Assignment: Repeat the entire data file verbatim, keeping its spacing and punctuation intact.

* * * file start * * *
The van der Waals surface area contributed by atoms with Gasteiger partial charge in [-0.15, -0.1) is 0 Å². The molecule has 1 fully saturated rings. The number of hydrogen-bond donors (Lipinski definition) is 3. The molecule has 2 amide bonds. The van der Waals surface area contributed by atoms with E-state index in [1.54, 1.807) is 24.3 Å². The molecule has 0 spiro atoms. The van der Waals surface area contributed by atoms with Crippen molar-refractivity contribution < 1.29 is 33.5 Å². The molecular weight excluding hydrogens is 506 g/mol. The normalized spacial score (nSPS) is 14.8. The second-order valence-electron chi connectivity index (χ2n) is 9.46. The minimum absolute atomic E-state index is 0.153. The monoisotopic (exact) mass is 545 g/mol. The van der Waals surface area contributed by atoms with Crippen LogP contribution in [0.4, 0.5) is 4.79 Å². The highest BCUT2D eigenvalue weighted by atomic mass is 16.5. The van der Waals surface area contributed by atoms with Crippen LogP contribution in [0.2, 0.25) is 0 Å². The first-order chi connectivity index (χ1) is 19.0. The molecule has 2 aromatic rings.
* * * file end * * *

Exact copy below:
The van der Waals surface area contributed by atoms with Gasteiger partial charge in [-0.15, -0.1) is 0 Å². The molecule has 1 fully saturated rings. The number of hydrogen-bond donors (Lipinski definition) is 3. The molecule has 2 amide bonds. The van der Waals surface area contributed by atoms with E-state index in [1.54, 1.807) is 24.3 Å². The molecule has 0 spiro atoms. The van der Waals surface area contributed by atoms with Crippen molar-refractivity contribution < 1.29 is 33.5 Å². The molecular weight excluding hydrogens is 506 g/mol. The normalized spacial score (nSPS) is 14.8. The second-order valence-electron chi connectivity index (χ2n) is 9.46. The minimum absolute atomic E-state index is 0.153. The monoisotopic (exact) mass is 545 g/mol. The van der Waals surface area contributed by atoms with Crippen LogP contribution in [0.4, 0.5) is 4.79 Å². The highest BCUT2D eigenvalue weighted by atomic mass is 16.5. The van der Waals surface area contributed by atoms with Crippen LogP contribution in [0.2, 0.25) is 0 Å². The first-order chi connectivity index (χ1) is 19.0. The molecule has 2 aromatic rings.